Title: Blame It On The Fruitcake (Part of Sleigh Ride Anthology)
Author Name & Publisher: Pat Henshaw (Dreamspinner Press)
Fruitcake is the laughingstock of the holiday season. But can it be an aphrodisiac instead? Motorcycle mechanic Sam McGuire is surprised to find a gaily wrapped box on his doorstep with a piece of fruitcake accompanying an invitation to a holiday party.
Wondering if he’ll fit in, Sam attends the party—mostly to get more of the fruitcake he falls in love with—and meets Jay Merriweather, his new neighbor. The lure of Jay’s big family and its holiday tradition of enjoying Grandma’s fruitcake hook Sam, as does the sexy man himself.
But Sam can’t imagine why handsome, college-educated Jay would want someone like him, who was raised in a children’s home and barely graduated high school. Maybe the magic of the holiday season can help two men who seem so different come together like the ingredients in a well-made fruitcake.
This was such a cute holiday story!
So with this story we get Sam who is a motorcycle mechanic and was a orphan so he really did not get very good Christmas’s growing up. Well he has never tried fruit cake before and gets his chance when a new neighbor gives him some as a present when he invites Sam to his housewarming party. Let’s just say Sam and the fruit cake hit it off right from the start and he loves it but at the same time he has a instant attraction to his new neighbor.
I thought the way this author wrote this story and these characters was so good! You get your sweet in this book and you get to see Sam work through his fears as he grows closer to his new neighbor.
All together I really liked this story and would definitely recommend this novella!
This is the first book by this author and I loved it. There were parts that were humorous and parts that were down right frustrating. I immediate felt for Sam because now one should be left out of the holidays. I also love Jay and was glad to finally see them get together. This was only 36 pages and the author made every page count. Great job, Ms. Henshaw.
I STARTED to wipe my feet on the front door mat and just about stepped on a tiny package and note.
What the hell? Nobody gave me Christmas presents. Nobody. Ever. The Children’s Home had a pick-a-number gift system. Then the trading began. But gifts given directly to me?
After wiping my feet on the mat, I opened the door to my loft apartment. I juggled the paperwork and the present with its envelope. I shucked my shoes by the door, put everything in my arms on the kitchen table, and got rid of the tie.
I don’t do ties unless something’s really important, like meeting with a loan officer to get money to build an addition to the garage. Mostly I’m a jeans, work boots, and ratty T-shirts kinda guy who makes his money without wearing a suit. I fix and modify bikes, mostly Harleys, since I’m one of their certified mechanics. These days, I’m catching the wave of weekend warriors who’re donning black leather jackets and forming clubs after their offices cough them out for two days.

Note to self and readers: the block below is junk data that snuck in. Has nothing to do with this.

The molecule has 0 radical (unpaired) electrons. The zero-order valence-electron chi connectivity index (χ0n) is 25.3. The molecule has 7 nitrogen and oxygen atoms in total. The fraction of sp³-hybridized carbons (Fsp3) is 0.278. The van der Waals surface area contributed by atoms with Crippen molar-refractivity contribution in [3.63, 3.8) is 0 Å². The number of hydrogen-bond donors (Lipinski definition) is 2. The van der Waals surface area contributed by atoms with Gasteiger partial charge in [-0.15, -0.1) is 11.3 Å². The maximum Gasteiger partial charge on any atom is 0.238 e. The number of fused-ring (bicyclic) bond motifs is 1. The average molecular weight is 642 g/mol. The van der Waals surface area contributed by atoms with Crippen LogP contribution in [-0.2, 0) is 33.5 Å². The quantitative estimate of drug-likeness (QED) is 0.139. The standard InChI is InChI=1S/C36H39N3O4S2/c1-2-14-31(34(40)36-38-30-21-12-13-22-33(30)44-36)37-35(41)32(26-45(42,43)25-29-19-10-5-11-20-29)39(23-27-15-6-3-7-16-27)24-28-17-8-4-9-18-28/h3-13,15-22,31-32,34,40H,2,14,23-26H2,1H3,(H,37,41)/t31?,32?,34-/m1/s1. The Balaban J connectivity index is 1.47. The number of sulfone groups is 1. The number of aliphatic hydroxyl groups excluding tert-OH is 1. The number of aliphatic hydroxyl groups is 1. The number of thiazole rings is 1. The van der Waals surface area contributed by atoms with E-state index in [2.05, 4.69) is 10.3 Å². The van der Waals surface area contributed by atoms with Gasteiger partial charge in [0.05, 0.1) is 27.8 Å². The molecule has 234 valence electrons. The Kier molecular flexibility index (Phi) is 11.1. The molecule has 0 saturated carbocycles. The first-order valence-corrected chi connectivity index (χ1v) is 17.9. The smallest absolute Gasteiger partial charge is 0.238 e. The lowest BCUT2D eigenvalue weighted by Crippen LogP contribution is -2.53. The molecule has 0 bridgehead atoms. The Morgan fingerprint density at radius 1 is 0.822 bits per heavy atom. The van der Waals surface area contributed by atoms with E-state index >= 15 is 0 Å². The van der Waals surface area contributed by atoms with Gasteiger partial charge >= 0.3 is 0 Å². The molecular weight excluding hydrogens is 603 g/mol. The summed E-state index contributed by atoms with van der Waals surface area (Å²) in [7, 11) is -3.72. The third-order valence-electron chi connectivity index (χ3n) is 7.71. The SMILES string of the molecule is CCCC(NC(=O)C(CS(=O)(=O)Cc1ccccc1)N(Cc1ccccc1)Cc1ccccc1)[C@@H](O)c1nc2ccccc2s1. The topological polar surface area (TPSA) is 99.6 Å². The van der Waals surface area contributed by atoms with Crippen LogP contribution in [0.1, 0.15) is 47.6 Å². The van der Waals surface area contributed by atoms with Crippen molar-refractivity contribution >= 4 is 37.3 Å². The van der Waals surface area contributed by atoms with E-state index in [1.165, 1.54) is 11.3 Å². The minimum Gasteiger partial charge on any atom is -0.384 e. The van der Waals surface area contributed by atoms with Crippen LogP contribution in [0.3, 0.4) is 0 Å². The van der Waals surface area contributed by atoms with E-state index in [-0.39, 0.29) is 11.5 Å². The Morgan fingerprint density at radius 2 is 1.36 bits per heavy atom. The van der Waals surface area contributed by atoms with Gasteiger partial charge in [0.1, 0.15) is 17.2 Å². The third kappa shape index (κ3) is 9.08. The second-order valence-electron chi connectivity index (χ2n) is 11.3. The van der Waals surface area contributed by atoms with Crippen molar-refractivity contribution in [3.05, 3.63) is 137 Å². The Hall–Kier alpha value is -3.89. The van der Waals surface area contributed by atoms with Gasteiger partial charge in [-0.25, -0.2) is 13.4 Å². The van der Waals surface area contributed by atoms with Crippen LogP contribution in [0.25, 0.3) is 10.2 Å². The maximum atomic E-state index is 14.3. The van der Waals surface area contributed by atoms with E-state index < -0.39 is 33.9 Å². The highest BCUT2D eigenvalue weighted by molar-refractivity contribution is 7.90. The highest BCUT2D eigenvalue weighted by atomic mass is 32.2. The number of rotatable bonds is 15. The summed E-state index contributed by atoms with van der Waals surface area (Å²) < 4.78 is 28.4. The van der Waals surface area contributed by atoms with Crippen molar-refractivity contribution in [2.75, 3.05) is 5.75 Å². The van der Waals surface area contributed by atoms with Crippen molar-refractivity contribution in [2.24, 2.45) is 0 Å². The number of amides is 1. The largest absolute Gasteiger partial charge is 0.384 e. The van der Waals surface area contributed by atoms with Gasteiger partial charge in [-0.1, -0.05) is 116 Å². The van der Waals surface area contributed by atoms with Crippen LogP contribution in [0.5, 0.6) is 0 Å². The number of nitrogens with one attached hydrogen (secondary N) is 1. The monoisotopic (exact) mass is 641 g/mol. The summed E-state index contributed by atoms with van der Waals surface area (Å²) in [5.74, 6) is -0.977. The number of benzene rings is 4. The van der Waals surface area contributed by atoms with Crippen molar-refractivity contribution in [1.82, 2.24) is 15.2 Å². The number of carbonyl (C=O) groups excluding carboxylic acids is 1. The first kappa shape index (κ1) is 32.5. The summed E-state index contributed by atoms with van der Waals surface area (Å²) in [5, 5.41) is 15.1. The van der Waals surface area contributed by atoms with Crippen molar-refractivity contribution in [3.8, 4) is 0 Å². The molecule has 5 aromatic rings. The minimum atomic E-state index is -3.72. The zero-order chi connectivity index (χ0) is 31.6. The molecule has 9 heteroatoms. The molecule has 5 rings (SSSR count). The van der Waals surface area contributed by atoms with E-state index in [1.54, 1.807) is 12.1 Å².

Living in the central valley of California makes mine a year-round job. In fact, next year I’ll turn a corner into a bigger garage and two more actual employees. With Janene, our bookkeeper and resident Mama, we’ll be a full-time family of six and as many community-college interns as I can get.
I’d climbed out of the Children’s Home and was now a productive member of society, even though I probably didn’t look like one to the common guy on the street. I sure didn’t to any of the prospective mommies and daddies who periodically came by the Home when I was a kid.
Now I had my very first Christmas present just for me, nobody else. I didn’t even have to pick the right number for it or trade with someone else.
I poked the puffy bow. It sprang back and shouted, “Open me!”
I decided to tackle the envelope first. The handwriting was blunt lettering, a lot like Tim’s down at the shop.
Hello, Sam McGuire in Apartment 300. How are you? I’m your new neighbor in 303.
Hope you’re not allergic to fruitcake because the piece in the box is my grandmother’s traditional recipe and the only way to start the holidays.
I’m holding a get-together on Saturday, December 1, 9:00 p.m. to whenever. You’re invited. If you can’t party here on Saturday, I promise to try to keep the noise down after 10:30.
I’d like to meet you.
Happy holidays. Hope to see you soon.
Pat Henshaw was born and raised in Nebraska and promptly left the cold and snow after college, living at various times in Texas, Colorado, Northern Virginia, and Northern California. Pat has found joy in visiting Mexico, Canada, Europe, Nicaragua, Thailand, and Egypt, and relishes trips to Stowe, Vermont, and Eugene, Oregon, to see family. Now retired, Pat spent her life surrounded by words: Teaching English composition at the junior college level; writing book reviews for newspapers, magazines, and websites; helping students find information as a librarian; and promoting PBS television programs.